News Filed Under Shooting Sports
RAYMOND, Miss. -- Brandy Barnes’ excitement is building, but she keeps a cool head at the firing range.
In the summer of 2015, the 17-year-old Hinds County 4-H member scored among the top five .22-caliber rifle participants at the state shooting sports competition. The accomplishment earned her a spot at the National 4-H Shooting Sports Championship set for June 26 to July1, 2016, in Grand Island, Nebraska.
“It’s really starting to hit me now,” said Barnes. “I’m very excited.”
By Mary Grace Eppes
MSU Ag Communications
MISSISSIPPI STATE – Many Mississippi bow hunters eagerly await the first hunt of the season and each year, more of those hunters are women.
Katie Pepper of Canton, a former Mississippi State University student and an ardent hunter, is proof that bow hunting is no longer just a male sport.
MISSISSIPPI STATE -- When Labor Day rolls around each year, friends and family throughout Mississippi head to the fields early in the morning to get the first flights of doves over the fields they planted in the spring.
John Long, 4-H youth development specialist and shooting sports state program leader with the Mississippi State University Extension Service, said opening day of dove season is the big kick-off to hunting season and is considered a Southern tradition.
By Karen Templeton
MSU Office of Ag Communications
MISSISSIPPI STATE – Focusing on safety, developing life skills and teaching good sportsmanship have made Mississippi’s 4-H Shooting Sports program popular with youth.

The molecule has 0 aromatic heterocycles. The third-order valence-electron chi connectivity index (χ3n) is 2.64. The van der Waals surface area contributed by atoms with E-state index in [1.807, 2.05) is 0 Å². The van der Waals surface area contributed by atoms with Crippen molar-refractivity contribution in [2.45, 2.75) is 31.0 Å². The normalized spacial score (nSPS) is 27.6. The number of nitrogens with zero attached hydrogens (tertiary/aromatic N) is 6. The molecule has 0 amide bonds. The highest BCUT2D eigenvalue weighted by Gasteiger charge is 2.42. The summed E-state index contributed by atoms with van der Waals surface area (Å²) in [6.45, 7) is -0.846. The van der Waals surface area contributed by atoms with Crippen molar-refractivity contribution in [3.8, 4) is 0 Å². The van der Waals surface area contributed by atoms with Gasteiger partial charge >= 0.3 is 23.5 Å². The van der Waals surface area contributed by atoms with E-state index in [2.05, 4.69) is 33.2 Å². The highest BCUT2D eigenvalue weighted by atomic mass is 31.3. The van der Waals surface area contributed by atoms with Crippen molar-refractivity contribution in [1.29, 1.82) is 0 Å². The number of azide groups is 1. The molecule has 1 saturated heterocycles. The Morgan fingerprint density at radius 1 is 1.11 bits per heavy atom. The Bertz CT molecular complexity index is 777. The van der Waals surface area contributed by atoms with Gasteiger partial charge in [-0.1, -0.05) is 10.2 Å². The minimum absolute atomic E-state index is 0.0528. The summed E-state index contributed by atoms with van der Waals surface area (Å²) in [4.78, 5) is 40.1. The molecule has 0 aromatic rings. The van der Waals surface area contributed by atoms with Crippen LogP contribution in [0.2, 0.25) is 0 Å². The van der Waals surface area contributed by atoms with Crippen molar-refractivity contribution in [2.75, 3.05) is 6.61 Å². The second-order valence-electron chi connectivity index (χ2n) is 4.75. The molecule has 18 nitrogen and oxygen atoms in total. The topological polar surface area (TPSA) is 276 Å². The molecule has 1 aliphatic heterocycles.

MISSISSIPPI STATE -- Responsible gun ownership begins with education, and a donation from one Mississippi agency to another will help enable the state's youngest residents to learn safety and skill when handling firearms.
The Mississippi 4-H Shooting Sports Program just received a donation of 120 firearms from the Mississippi Department of Wildlife, Fisheries and Parks. The firearms, mostly .22 caliber rimfire rifles, previously were used in hunter education classes.
MISSISSIPPI STATE --Developing responsibility, sportsmanship and self-discipline is the No. 1 priority of Mississippi's 4-H shooting sports program.
"Most people probably think our first goal is to teach kids to hunt and shoot," said Ben West, Mississippi State University Extension Service assistant wildlife specialist. "But that's not true. Our No. 1 goal is to teach discipline, concentration and other skills young people can use in the future."
MISSISSIPPI STATE -- A Mississippi 4-H program is doing what it can to ensure that a gun in the hands of a young person does not mean trouble.
Youth ages 8 to 18 enrolled in the Mississippi Field and Stream Program not only learn hunting, and wildlife and fisheries management, they also learn respect for guns and how and when to use them.